vote for the claim, and shall be very sorry to see part, the twelfth article of the treaty with Mexico Mr. BADGER. I wish to ask a question of it rejected.

of the 2d of February, 1848. the honorable Senator from Louisiana. Has not Mr. BRADBURY. I would gladly vote for On motion by Mr. HOUSTON, it was a bill, precisely in this form, passed the Senate this bill, but I cannot regard it in any other light Ordered, That the Committee of Ways and Means be heretofore? I'understand from him that such a than as a gratuity. Therefore, without going into discharged from the further consideration of the petition of bill has passed this body. I wish, then, to say, the facts of the case I wish to record my vote

John B. Rogers, and that it be referred to the Committee without any further investigation of the subject, | against it. that that fací determines my vote. If we undertake The bill was reported to the Senate, and on the

On motion by Mr. HOUSTON, it was to investigate and reinvestigate all the private bills question of ordering it to be engrossed for a third

Ordered, That the Committee of Ways and Means be that come before us, we shall never be able, what- l reading,

discharged from the further consideration of the petition of

Vincent Walker and others, watchmen of the Gosport ever diligence we bestow on them, to do justice to Mr. FELCH asked for the yeas and nays; and navy-yard, asking for an increase of pay; and the petition one fiftieth part of the claims which come here. they were ordered; and, being taken, were--yeas

of H. W. King, clerk of the naval constructor of the GosPor my own part it is with extreme difficulty I || 29, nays 11; as follow:

port navy-yard, asking increase of pay; and that they be

referred io the Committee on Naval Atairs. can be prevailed upon to vote against a private bill YEAS — Messrs. Atchison, Badger, Borland, Bright, which comes before us with the sanction of all Brodhead, Clemens, Dawson, Dodge of Wisconsin, Dodge

PUBLIC PRINTING. the merabers of a committee of this body. The of Iowa, Douglas, Downs, Fish, Geyer, Gwin, Hamlin,

Mr. HOUSTON. I am įnstructed by the ComSenate have already determined this case. They | Pratt, Rusk, Sebastian, Seward, shields, Smith, Spruance, | mittee of Ways and Means to report to the House have determined that in equity this sum is properly and Walker --29.

some papers which have been referred to that due to this individual. I am therefore relieved NAYS-Messrs. Bayard, Berrien, Bradbury, Felch, Hun- committee by the Secretary of the Treasury, that from all further difficulty: I will not go into an ter, Jones of Tennessee, King, Norris, Sumner, Wade, and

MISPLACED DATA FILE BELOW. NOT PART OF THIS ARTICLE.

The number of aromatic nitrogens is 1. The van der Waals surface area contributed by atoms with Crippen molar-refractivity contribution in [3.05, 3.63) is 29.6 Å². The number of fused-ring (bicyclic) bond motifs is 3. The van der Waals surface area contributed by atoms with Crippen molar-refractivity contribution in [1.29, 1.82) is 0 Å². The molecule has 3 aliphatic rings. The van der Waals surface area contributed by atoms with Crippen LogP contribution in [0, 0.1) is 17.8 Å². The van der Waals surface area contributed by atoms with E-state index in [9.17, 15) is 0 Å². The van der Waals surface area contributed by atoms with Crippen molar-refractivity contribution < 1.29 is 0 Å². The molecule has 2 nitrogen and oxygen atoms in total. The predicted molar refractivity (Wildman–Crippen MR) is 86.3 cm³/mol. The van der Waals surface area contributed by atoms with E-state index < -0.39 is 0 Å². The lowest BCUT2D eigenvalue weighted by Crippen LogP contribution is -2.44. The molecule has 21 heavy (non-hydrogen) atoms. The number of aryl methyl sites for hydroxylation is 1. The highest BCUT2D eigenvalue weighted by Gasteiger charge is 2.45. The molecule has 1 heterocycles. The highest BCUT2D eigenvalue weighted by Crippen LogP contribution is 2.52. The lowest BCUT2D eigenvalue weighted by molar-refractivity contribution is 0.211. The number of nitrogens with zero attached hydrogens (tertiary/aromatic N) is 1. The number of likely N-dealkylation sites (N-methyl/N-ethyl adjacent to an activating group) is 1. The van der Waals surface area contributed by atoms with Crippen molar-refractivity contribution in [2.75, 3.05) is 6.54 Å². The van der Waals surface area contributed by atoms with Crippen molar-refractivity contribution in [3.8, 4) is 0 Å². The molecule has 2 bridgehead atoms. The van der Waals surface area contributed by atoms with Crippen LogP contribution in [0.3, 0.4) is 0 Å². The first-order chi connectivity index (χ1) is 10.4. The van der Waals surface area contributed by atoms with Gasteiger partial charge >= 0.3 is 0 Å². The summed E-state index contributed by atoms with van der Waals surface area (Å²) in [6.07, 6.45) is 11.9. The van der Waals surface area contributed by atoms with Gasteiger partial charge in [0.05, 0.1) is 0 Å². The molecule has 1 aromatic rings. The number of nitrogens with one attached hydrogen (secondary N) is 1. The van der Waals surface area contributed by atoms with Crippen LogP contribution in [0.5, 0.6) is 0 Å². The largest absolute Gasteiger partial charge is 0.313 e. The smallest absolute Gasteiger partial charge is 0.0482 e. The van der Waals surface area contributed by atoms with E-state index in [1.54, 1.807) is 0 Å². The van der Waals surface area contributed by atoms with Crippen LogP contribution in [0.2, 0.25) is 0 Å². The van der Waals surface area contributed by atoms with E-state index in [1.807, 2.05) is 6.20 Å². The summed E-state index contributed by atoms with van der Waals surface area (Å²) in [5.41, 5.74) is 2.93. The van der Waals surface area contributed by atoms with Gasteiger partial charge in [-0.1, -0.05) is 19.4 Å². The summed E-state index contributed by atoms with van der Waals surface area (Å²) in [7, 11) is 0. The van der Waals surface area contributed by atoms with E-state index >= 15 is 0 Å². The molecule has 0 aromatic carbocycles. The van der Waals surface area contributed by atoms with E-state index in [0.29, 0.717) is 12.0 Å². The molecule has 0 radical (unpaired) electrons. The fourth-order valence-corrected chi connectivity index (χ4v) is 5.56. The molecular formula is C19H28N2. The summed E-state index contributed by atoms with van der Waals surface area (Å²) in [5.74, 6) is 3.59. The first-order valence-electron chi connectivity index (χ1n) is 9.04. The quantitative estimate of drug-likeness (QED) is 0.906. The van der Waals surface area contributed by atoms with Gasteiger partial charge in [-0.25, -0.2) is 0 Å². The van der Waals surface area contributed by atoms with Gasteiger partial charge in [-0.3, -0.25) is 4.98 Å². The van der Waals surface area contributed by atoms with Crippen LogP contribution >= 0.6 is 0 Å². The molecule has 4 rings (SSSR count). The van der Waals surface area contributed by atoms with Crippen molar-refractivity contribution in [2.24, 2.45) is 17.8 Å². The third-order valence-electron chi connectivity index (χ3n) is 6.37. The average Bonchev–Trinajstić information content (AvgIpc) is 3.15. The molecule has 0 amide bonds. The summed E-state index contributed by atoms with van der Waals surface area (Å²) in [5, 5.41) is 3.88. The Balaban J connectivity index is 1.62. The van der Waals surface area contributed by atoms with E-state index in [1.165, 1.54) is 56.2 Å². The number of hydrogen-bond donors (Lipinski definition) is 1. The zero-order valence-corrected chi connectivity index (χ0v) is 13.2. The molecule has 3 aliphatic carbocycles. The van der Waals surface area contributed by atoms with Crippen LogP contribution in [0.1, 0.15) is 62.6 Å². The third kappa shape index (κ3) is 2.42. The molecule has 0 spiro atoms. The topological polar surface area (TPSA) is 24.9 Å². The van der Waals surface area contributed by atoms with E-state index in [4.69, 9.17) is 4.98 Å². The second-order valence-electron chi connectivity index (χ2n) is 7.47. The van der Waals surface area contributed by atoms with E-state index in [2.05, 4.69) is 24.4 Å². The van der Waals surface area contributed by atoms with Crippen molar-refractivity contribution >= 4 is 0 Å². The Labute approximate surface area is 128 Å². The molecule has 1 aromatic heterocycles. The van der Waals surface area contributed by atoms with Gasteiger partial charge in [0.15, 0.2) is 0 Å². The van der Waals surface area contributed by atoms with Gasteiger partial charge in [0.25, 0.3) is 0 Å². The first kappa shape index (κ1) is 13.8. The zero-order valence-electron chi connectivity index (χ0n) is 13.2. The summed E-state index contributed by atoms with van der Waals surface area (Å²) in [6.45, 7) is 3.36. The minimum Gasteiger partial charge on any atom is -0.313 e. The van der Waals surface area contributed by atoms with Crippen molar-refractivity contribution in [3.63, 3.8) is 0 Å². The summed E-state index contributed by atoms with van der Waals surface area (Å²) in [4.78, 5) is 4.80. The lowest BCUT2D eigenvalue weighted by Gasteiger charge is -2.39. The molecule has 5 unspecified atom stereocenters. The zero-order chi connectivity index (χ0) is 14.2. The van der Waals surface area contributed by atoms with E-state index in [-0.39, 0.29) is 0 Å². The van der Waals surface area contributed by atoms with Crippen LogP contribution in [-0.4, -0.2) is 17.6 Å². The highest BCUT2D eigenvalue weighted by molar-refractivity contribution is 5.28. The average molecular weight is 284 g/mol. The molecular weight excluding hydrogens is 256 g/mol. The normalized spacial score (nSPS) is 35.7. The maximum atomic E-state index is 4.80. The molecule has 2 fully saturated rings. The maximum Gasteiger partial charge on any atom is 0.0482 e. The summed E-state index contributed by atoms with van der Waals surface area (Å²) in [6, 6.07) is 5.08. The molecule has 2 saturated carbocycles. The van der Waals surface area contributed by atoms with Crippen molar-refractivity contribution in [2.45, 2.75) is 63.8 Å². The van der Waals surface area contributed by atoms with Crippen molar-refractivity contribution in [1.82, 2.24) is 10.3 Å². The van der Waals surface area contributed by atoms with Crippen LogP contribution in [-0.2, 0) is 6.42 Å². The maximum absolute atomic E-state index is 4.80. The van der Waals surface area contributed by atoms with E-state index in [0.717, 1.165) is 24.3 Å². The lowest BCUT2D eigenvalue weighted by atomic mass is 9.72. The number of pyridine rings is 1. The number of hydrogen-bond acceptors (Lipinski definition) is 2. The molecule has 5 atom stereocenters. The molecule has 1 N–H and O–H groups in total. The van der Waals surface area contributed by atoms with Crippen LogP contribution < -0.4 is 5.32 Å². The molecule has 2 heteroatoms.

the House may take the order that it considers investigation to ascertain whether that decision of

necessary upon the subject. There is a letter the Senate was right or wrong. I presume it was


from the public printer, Mr. Hamilton, and also right. I am satisfied it was right. I am sure it The following engrossed bills were severally read one from the acting Secretary of the Treasury, vas right. the third time and passed:

calling upon the Committee of Ways and Means The report of the committee upon this claim A bill for the relief of Charles Melrose;

to pay for printing the annual estimates of the having been procured, was read to the Senate. It A bill granting a pension to Sally T. Floyd, Il Secretary of the Treasury, which were laid upon

of Claims.

Whitcomb -11.


our tables some few weeks since. The Commit- Mr. HOUSTON. If the House do not want how it can be disposed of otherwise than by retee of Ways and Means do not conceive it to be to hear me, of course I do not wish to press myself ferring it to some committee, for the purpose of their duty io investigate matters of printing. In upon their attention.

settling the principle upon which the rate of comthe first place it seems to have been usual, as far The SPEAKER. The gentleman from Ala- | pensation must be determined. as the committee can ascertain the facts, for the bama having once addressed the House upon this Mr. HALL. I rise for the purpose of moving Secretary of the Treasury to pay for the printing | subject, is not in order, if any other gentleman | the previous question. And I will say that my of these annual estimates out of his own contin- wishes to speak upon the same subject.

only object is to cut off debate. If any gentlegent fund for printing. He writes, however, that No other gentleman having claimed the floor, man desires that I should make a motion to dishe has no fund out of which to pay it. The Mr. HOUSTON (resuming) said: I did not pose of the matter, I will do it with the greatest printer, it seems,

has charged for the printing of know that I was trespassing upon the patience of pleasure. the estimates as a job; he does not consider that it the House, or I should not have attempied to make Mr. FICKLIN. I would suggest to the genfalls within the range and influence of his contract; any remarks upon this subject.